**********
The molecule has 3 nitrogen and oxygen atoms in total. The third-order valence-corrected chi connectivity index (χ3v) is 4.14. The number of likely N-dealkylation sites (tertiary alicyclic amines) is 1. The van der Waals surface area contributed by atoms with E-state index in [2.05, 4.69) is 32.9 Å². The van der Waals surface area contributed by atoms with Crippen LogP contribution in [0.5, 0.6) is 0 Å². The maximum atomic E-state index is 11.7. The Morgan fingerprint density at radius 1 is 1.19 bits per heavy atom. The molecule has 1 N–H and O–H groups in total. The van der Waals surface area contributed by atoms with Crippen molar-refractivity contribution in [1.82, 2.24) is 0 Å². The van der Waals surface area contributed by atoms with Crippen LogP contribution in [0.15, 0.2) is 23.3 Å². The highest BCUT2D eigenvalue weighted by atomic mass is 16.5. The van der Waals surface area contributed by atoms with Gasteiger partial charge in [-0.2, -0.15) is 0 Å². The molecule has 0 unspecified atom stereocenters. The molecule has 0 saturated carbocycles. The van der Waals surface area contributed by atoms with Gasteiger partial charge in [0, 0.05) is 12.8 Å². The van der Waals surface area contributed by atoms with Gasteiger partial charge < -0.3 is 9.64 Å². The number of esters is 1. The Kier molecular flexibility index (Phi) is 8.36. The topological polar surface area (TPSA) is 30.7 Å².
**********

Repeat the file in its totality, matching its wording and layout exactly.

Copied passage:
The molecule has 3 nitrogen and oxygen atoms in total. The third-order valence-corrected chi connectivity index (χ3v) is 4.14. The number of likely N-dealkylation sites (tertiary alicyclic amines) is 1. The van der Waals surface area contributed by atoms with E-state index in [2.05, 4.69) is 32.9 Å². The van der Waals surface area contributed by atoms with Crippen LogP contribution in [0.5, 0.6) is 0 Å². The maximum atomic E-state index is 11.7. The Morgan fingerprint density at radius 1 is 1.19 bits per heavy atom. The molecule has 1 N–H and O–H groups in total. The van der Waals surface area contributed by atoms with Crippen molar-refractivity contribution in [1.82, 2.24) is 0 Å². The van der Waals surface area contributed by atoms with Crippen LogP contribution in [0.15, 0.2) is 23.3 Å². The highest BCUT2D eigenvalue weighted by atomic mass is 16.5. The van der Waals surface area contributed by atoms with Gasteiger partial charge in [-0.2, -0.15) is 0 Å². The molecule has 0 unspecified atom stereocenters. The molecule has 0 saturated carbocycles. The van der Waals surface area contributed by atoms with Gasteiger partial charge in [0, 0.05) is 12.8 Å². The van der Waals surface area contributed by atoms with Gasteiger partial charge < -0.3 is 9.64 Å². The number of esters is 1. The Kier molecular flexibility index (Phi) is 8.36. The topological polar surface area (TPSA) is 30.7 Å².